Staying Fit

For our muscles to stay in shape, we must exercise them. Rodents face a similar situation. But the need for physical exercise to stay fit is not the norm among animals.

Even wild mice readily run on an exercise wheel. As with humans, rodent workouts are rewarded by a desirable dopamine deposit into their system; what people commonly call a “runner’s high.” Hence, though exercising is taxing, Nature provides an intrinsic incentive.

Migratory geese may fly thousands of kilometers at a stretch. To get themselves fit, geese simply sit on the water and stuff themselves with food. Yet in doing so, they develop stronger hearts and bigger flight muscles.

In a wide variety of animals, seasonal signals prompt various alterations, including those related to fitness. Migratory birds undergo innumerable genetic changes that are stimulated solely by the changing hours of daylight.

Bear muscles do not waste away despite months of inactivity. Before hibernating, bears’ bodies spontaneously release muscle-protecting compounds into their blood.

In needing to exercise to keep fit, rodents and humans are exceptions in the animal kingdom. Evolutionary trade-offs prompted this. Our ancestors lived unpredictable lives, particularly regarding food supplies. Hence our body’s ability to add fat more readily than any other animal.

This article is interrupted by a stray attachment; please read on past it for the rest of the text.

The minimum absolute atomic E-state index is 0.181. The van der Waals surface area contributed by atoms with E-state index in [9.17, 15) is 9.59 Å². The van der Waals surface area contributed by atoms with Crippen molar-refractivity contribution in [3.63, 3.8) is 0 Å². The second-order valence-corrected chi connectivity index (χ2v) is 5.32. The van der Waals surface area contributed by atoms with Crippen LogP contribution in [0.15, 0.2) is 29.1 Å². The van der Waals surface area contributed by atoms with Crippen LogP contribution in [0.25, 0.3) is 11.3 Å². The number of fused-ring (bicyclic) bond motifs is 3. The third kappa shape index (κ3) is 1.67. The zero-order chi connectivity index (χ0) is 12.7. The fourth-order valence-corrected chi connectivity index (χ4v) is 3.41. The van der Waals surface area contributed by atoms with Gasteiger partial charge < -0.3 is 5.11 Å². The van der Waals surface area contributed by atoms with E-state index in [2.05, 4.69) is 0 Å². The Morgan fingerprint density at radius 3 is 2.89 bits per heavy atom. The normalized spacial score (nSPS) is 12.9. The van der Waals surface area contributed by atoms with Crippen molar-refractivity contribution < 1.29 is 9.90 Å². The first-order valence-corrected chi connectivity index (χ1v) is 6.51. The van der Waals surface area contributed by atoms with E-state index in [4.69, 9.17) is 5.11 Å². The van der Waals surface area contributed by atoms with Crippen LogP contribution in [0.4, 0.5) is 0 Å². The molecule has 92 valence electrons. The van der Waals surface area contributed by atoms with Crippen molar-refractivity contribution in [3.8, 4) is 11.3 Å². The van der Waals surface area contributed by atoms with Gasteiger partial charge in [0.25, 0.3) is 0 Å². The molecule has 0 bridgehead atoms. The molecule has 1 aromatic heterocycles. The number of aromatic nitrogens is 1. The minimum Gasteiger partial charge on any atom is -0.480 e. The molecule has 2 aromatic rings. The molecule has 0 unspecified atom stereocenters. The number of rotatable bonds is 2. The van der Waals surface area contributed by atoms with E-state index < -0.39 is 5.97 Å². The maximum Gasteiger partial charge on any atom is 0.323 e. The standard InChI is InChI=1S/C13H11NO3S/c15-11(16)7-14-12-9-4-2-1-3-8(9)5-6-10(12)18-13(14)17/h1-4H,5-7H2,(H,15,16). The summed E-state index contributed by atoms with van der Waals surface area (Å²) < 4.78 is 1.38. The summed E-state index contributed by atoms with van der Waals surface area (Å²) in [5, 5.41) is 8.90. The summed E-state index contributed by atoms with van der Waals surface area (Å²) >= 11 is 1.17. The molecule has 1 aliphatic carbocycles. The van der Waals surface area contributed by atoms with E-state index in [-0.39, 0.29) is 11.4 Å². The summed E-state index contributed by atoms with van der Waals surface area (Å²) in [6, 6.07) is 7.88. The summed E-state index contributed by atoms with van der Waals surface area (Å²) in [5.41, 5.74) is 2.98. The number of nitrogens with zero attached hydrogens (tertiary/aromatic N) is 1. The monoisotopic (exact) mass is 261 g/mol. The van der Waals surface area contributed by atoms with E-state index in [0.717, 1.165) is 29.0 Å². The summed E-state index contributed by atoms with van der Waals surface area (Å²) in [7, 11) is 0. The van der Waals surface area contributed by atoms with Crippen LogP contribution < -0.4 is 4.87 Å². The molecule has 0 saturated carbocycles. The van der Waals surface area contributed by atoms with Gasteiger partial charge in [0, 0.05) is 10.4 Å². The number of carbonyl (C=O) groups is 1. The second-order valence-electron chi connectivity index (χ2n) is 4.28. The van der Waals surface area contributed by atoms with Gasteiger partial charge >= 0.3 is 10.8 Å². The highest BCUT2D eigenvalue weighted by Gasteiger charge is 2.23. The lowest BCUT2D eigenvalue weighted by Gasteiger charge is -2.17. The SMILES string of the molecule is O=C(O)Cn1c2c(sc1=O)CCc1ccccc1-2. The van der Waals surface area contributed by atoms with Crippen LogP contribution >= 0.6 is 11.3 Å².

Muscle mass is energetically expensive. Each kilogram of muscle adds 10–15 kilocalories a day to our resting metabolism. 40% of average human body mass is muscle. “Most of us are spending 20% of our basic energy budget taking care of muscle mass,” said American paleoanthropologist Daniel Lieberman.

Our physiology evolved to let weight and fitness fluctuate depending upon food availability. Rodents face similar environmental conditions, and so have a selfsame set of traits related to musculature.

Cytologists have discovered a cheerleading family of proteins that engender physical fitness: sestrins. “Sestrins are small stress-inducible proteins that are found throughout the animal kingdom,” wrote American physiologist Robert Wessells. “Sestrins coordinate metabolic homeostasis by regulating multiple signaling pathways.” Wholesome levels of sestrins have been found in various physically fit animals, including birds, which don’t need to exercise to stay fit.

Physiologists do not know how sestrin levels are regulated in animals. But then, physiology alone cannot explain how matter may animate itself into the adventure of living.

Muscularity is ultimately a matter of energy, not physicality. That muscles may tone themselves is evidence that our bodies are sustained by an energetic force, species-specific in its dynamic characteristics.


Ishi Nobu, Unraveling Reality: Behind the Veil of Existence, BookBaby (2019).

Myungjin Kim et al, “Sestrins are evolutionarily conserved mediators of exercise benefits,” Nature Communications (13 January 2020).